Coronavirus: China’s quarantine rules raise the spectre of a Covid-made recession in the world’s second-largest capital market

  • Keep a comfortable level of cash as Chinese stocks can still weaken from current levels amid fallout from Covid-19 lockdowns, strategist says
  • The Shanghai Composite Index has slumped 12 per cent this year, the worst among market benchmarks in Asia-Pacific, as city enters third week of lockdown

Chinese stocks can still fall from current levels as Covid-19 lockdowns in Shanghai and several other provinces raise the spectre of “man-made recession” in the world’s second-largest economy. Be prepared to buy the dip, some analysts said.

“Earnings expectations for Chinese stocks have been fairly stable since last year, which are subject to negative surprises as Covid lockdowns drag on,” said Yan Wang, chief emerging markets and China strategist at Alpine Macro, a Montreal-based firm, in a report to clients on Wednesday.

The valuation levels, while already depressed compared with past averages as well as global peers, are not at historical extremes, he added.

Investors should, however, keep a “comfortable level of cash” to prepare for a possible rebound as policymakers in Beijing are likely to dig into their stimulus toolbox. Existing holders should resist cutting their positions, he added, recommending a contrarian stance.

The Shanghai Composite Index has slipped 12 per cent this year, the worst among market benchmarks in Asia-Pacific, while the CSI 300 Index hit a 22-month low on March 15. In Hong Kong, the Hang Seng China Enterprise Index has weakened 11 per cent this year, on top of a 24 per cent sell-off in 2021.

Xu Lirong, chief investment officer at Franklin Templeton Sealand Fund Management based in Shanghai, said policy easing has begun. He is still bullish on the outlook over the next three years, although expected market returns have been lowered.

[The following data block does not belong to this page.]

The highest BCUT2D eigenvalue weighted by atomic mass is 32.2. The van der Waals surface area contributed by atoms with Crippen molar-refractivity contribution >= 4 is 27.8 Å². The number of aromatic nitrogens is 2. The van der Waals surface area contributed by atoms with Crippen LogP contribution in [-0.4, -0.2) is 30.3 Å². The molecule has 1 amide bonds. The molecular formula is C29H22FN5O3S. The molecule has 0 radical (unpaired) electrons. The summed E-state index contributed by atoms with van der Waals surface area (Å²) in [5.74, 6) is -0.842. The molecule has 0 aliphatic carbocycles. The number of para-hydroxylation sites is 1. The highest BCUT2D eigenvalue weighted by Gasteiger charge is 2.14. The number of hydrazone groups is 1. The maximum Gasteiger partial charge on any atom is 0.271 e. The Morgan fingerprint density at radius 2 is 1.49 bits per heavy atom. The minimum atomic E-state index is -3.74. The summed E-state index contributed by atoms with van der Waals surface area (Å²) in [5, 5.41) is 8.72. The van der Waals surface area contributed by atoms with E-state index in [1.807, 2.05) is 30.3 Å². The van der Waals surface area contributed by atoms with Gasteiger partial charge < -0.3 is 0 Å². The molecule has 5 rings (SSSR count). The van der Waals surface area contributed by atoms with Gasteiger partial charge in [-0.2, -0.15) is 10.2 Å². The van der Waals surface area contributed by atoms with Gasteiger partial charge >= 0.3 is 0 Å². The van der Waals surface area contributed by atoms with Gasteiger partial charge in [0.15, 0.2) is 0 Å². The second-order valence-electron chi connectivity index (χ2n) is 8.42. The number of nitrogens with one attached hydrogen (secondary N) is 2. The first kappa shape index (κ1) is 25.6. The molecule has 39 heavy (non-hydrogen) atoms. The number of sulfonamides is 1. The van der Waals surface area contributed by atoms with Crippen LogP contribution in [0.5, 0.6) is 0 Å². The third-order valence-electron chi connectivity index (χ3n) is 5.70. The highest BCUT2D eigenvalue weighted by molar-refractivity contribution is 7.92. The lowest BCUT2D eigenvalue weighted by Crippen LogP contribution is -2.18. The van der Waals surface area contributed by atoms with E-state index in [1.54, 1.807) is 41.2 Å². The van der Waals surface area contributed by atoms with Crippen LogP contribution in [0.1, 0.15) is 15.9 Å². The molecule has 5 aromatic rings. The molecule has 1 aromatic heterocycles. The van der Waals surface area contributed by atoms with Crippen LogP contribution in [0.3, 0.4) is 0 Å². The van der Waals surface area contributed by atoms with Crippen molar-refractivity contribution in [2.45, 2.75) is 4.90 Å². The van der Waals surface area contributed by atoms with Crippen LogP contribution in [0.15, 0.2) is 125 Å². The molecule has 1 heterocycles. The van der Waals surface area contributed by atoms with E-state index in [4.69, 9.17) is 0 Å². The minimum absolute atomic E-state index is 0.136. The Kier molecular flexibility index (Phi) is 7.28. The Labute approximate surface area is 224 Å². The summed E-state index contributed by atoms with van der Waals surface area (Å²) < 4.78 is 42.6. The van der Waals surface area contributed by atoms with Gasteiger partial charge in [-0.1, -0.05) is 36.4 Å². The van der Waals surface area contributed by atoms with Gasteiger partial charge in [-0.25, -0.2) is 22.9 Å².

“Investors are more bearish than last year, the correction seen in big names has been bigger than the index,” he said in a phone interview. “When investors are too bearish, it signals that the market is bottoming out.”

China is facing its most serious economic challenge since the 2008 global financial crisis, rooted in its uncompromising “zero-Covid” policy, Yan said in the report. Beijing is scrambling to contain the Omicron wave by reimposing lockdowns, effectively shutting down some major financial and business hubs.

Shanghai, in lockdown since March 28, recorded 26,330 new infections on Tuesday, a new daily record, making up more than 95 per cent of current cases nationwide. Ports are congested while factories owned by Tesla and its rival Nio, Apple parts suppliers, and other manufacturers have halted production amid logistics and supply-chain chaos.

The northern province of Jilin also remains another Covid-19 hotspot, with its capital in lockdown since March 11. Cases have also emerged in Guangzhou, the capital of southern Guangdong province bordering Hong Kong.

China’s strict pandemic response could cost the economy at least US$46 billion per month, according to a study by researchers from Tsinghua and Zhejiang universities.

Goldman Sachs, Pimco and other funds have trimmed their forecasts for 2022. Under current stress, China’s 5.5 per cent growth target looks increasingly “illusional if not delusional,” Yan added.

In a severe downside scenario of a nationwide lockdown, Goldman predicted it could erase 3.3 percentage points from this year’s growth rate, and the MSCI China Index could fall 20 per cent from its current level, according to its report on April 10.

Alpine Macro said without a major overhaul of its Covid-19 rules, the economic damage may turn out to be greater than at the onset of the pandemic in 2020. The risk of a major growth relapse, or even an economic recession in the second quarter has increased substantially, it said.

“Boosting infrastructure is the only viable policy lever to mitigate the downturn,” Yan said. “Capital spending by the government is likely to support related Chinese sectors and the overall commodity complex, but consumer demand and service sectors will be severely suppressed.”

A rebound in construction activity, infrastrastructure investment, an easing of housing policies across mainland cities, and stronger credit impulse are positive signs, he added. The rewards for staying invested may be worth waiting for.

“There is no doubt that investors’ sentiment on Chinese assets is overwhelmingly bearish, and after such a dramatic drawdown, stocks typically generate outsized returns over a multi-year time horizon,” he said.

Author: Cheryl Heng, SCMP

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